Consequent to these views, Turkey not only continues the illegal occupation, but it also increases problems for Cyprus. Most characteristic is the aggressive stance over the issue of energy resources discovered in the Cypriot Exclusive Economic Zone (EEZ) and the prospect of their exploitation. Since 2010, in the very beginning, Turkey stated that it has rights to the resources, warned the countries of the region that supporting the moves of the Republic of Cyprus will have consequences in the Cyprus negotiations (Hurriyet Daily News, Jan. 5, 2011), and attempted to stop Cyprus and the various international companies to proceed with exploration (Hurriyet Daily News, Aug. 5, 2011). Then it moved on to an illegal agreement of delimiting the continental shelf with the self-proclaimed “Turkish Republic of Northern Cyprus”, so as to carry out research into the area between itself and the northern cost of Cyprus (Hurriyet Daily News, Sept. 21, 2011). It has repeatedly sent research and military vessels in the Cypriot EEZ, whenever and wherever surveys were being held out, in order to, according to Erdoğan’s statement, protect the Turkish interests, thus causing tension in the region and reaction on the part of Israel, the U.S.A., and the EU.
From time to time Turkey remembers the Turkish Cypriots and declares that it maintains troops on the island and remains a guarantor, in order to protect their rights on the Mediterranean energy resources. Despite the inconsistency of whose rights Turkey is protecting, Turkish or Turkish Cypriot, this raises a question relative to the political importance of the Turkish Cypriots and their ability to negotiate independently from Turkey the solution of the “problem”. It is the answer to this question that constitutes the third reason explaining the failure of negotiations and, at the same time, reveals the third fallacy.
A big part of the negotiations was conducted between the leaders of the two communities, despite the fact that the one is the President of an internationally recognised state and the other the leader of a Community. But protocol, which no doubt matters in international relations, is not the obstacle here. The obstacle is that the Turkish Cypriots are so dependent on and from Turkey that they really do not have the ability to strike any deal if Turkey disagrees. It is therefore a fallacy to think that because the two communities on the island (perhaps genuinely) want to end the division, this is going to happen. And it is lost energy, human resources, political capital, time, money and unfulfilled hopes to have the impotent Turkish Cypriot leader discussing with a democratically elected, internationally recognised and with full power to strike a deal President of the Republic of Cyprus.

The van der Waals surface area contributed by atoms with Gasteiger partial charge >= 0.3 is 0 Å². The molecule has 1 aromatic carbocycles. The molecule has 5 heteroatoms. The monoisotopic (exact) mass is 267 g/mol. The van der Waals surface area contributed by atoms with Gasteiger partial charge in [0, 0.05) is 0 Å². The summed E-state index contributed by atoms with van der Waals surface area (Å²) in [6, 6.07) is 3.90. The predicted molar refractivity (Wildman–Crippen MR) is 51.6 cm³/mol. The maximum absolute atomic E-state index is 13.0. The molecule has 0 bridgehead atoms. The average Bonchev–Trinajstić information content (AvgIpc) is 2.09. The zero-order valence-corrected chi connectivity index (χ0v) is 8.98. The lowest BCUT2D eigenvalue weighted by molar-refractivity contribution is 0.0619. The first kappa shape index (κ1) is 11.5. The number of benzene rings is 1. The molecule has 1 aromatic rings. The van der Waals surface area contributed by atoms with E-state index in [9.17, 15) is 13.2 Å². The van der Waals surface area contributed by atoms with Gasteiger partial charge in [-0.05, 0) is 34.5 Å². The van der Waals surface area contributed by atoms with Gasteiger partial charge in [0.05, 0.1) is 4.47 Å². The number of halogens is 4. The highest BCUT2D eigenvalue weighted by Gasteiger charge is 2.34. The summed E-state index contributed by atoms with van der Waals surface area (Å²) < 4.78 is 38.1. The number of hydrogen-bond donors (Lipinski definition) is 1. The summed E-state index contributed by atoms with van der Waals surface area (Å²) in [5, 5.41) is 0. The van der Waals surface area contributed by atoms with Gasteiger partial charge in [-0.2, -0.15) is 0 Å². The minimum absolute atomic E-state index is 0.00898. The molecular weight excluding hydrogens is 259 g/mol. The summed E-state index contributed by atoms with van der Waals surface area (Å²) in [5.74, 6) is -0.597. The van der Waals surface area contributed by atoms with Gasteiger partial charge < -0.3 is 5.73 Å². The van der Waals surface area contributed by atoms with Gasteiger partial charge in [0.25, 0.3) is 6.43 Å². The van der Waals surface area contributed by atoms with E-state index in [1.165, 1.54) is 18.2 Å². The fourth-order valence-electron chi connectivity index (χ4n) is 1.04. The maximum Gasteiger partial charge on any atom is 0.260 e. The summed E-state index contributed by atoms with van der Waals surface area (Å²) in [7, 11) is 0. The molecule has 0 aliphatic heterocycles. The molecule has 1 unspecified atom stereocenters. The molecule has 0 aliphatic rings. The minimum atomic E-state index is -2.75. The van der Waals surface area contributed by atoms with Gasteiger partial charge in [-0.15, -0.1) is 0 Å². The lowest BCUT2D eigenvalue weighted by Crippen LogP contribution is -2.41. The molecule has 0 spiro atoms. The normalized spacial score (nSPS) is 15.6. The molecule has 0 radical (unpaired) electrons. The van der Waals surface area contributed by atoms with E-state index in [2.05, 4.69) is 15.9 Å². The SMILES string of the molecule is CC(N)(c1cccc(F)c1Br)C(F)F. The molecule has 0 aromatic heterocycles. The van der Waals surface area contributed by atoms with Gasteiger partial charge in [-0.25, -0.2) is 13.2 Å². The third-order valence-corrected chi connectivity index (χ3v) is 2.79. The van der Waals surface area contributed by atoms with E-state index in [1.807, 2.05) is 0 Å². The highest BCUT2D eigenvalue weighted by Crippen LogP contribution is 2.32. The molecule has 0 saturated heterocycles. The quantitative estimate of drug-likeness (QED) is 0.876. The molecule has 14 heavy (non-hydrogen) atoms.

It is very nice having the two leaders meeting, taking the customary picture, and trying to solve the details of how a re-unified island and its government may work. But, it is also fallacious! Because, the solution of the Cyprus “problem” is totally dependent on the end of the occupation, which does not depend on the Turkish Cypriots! It depends on the Turkish government and particularly, at this moment, Erdogan.
Thus, if anyone in the future wants genuinely to deal with the “problem”, they should start where all negotiations should have had started since 1974. The place is called Ankara, the country is Turkey, the leader now is Erdogan, and what needs to be done is to end, first, the occupation and, second, the anachronism or the absurdity of a non EU country guaranteeing the rule of law and the security of an EU member state.
Otherwise, we will continue living with in our minds the fallacies of what has been named a “problem”, masking the crucial fact that Turkey is the invader and small Cyprus the victim.
- About The Author (Ilias Kouskouvelis):
Ilias Kouskouvelis is Professor of International Relations and holder of ‘Thucydides HNDGS Chair in Strategic Studies’ at the University of Macedonia, Greece. He is the author of Theory of Decision Making in Thucydides (in Greek), and is currently working on the book’s English edition under contract with Lexington Books. www.kouskouvelis.gr; www.idea.uom.gr; Twitter: @kouskouvelis